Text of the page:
Since the auctions (and specifically how the player order relates to the auctions) seem to be a sticking point for many Industria players I thought I'd comment on my observations. After some consideration, I really don't see a large problem with player order affecting how well a player does in the game. However, I can easily see how this might take a game or two for this to really become apparent. First, no doubt about it, there is a definite difference in income between players as the turns progress. The auctioning player will certainly have a large amount of money compared to others and this difference can at times seem overwhelming (for instance, in the later epochs of our game I have 25+ coins amassed compared to the 3 or 4 that other players had!). This may seem unbalancing but if you consider that the chance to be the auctioneer rotates among the players (so everyone gets a chance to be rich at some point) and that players do have the opportunity to prematurely end a players chance at auctioning (although it does require some cooperation) then that difference really isn't huge. Once I realized that the auction process was just as much a part of the game as the building and resource management I did much better. I was able to accumulate a large stash of money which I then used to get the items that I wanted over the course of several turns and move out from my pathetic last place position to take 2nd place ahead of Glenn and Mark at the end of the game. The trick seems to be to time your rich moments to get what you want to implement your strategy as well as using the bidding process to try to sneak out a couple purchases in the lean times. This ebb and flow in cash are an integral part of the game and also fit in nicely with the theme. The movement of the auction rights from one player to the next allows players some control over how much cash an auctioning player is allowed to accumulate, but only if all players cooperate in the process. I can see how it would be much harder to accumulate cash in a 3 player game since it would be easier for the nonauctioning players to force the movement of the auction on to the next player. Hence there might be significant differences between a 3 player game and a 4 player game.

So yes, the start player and to some extent the 2nd player does have an advantage in each turn. There is an aspect of the rules that does give the players at the end of the turn order an advantage over the start player and that is building of the technologies and factories. The start player must build his technologies and factories 1st in each turn. This prevents that player from taking advantage of factories that have been played in the turn that produce resources that are necessary to build other factories. There is the potential to prevent the start player from building simply because the necessary resources needed to build don't exist yet. This is not nearly as large an advantage as being the start player but there is room for observant players to make things difficult for the start player therefore decreasing the advantage that the start player has in regards to the auction process.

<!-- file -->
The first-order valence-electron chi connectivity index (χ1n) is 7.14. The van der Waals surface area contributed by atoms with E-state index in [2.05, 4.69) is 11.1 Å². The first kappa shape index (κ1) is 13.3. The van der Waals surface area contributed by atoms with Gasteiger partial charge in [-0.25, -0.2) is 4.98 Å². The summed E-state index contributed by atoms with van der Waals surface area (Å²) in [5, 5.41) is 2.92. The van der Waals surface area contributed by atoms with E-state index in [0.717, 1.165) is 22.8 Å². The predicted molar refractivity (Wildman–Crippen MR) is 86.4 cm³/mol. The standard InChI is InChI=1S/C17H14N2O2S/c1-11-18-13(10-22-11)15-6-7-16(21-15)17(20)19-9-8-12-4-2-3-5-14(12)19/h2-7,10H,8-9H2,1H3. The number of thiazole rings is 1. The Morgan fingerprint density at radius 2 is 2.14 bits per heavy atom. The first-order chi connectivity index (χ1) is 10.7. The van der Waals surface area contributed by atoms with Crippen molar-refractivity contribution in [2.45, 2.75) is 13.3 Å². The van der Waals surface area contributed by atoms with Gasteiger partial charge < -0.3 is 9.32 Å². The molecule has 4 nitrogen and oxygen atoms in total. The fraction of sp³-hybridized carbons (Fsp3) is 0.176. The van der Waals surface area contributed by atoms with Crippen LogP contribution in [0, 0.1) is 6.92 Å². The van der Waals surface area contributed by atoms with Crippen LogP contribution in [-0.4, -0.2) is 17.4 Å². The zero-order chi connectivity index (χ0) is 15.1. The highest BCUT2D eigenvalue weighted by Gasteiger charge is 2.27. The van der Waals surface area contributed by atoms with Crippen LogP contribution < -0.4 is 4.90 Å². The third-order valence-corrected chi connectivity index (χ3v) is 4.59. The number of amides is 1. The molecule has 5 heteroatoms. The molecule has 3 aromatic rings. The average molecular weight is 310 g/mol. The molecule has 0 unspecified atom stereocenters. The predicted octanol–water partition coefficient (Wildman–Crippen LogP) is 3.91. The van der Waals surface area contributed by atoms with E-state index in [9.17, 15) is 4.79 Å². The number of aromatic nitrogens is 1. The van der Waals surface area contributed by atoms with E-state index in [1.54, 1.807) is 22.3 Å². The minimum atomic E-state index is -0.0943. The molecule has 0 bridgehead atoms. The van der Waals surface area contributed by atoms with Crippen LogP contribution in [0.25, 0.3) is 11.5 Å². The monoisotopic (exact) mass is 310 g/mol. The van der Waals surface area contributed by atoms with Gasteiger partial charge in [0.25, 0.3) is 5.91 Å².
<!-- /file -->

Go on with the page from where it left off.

One thing that I think is huge in this game is the necessity of the nonstarting players to work together to some extent to limit the advantages of the start player. I view this as a feature of the game and not a flaw in the design as many have mentioned online. It creates some very interesting situations in the game for player interaction where your best move on a turn might not be the one that helps you the most but is the one that limits a certain player or players while not hurting yourself too much. I really like this 'take one for the team' type of mechanism as I think it adds a great deal of depth to a game. Another game that jumps to mind that has this feature is ZooSim. For most gamers it isn't too difficult to determine the most optimal move for yourself on a given turn. It's a little more work to figure out how to stop another player while still advancing your position.

Another thing I noticed was the variety of avenues to victory. In our game Jeff really cashed in on gaining the technology tiles cheaply (we should have checked his buying on that portion of the board!) and really building heavily in that part of the board. He easily had 20-30 points in that portion of the board alone. I on the other hand had only 4 points from a single technology built on the last turn of the game and this was the lowest number of points from technologies of anyone in the game I believe. Despite that, I was able to gain a lot of points in the factories/resources portion of the board through buildings, connections and bonuses. I can easily see how different combinations of these scoring elements in the game could be nicely linked into an overall strategy that would fit well with ups and downs of players' cash flow.

Balancing the scoring for technologies, factory builds, connections and bonuses with your income from resources and auctions and timing all this so that you can build what you want when you have the money to do it is what this game is all about. Industria is back on my buy list and I look forward to another playing of this game.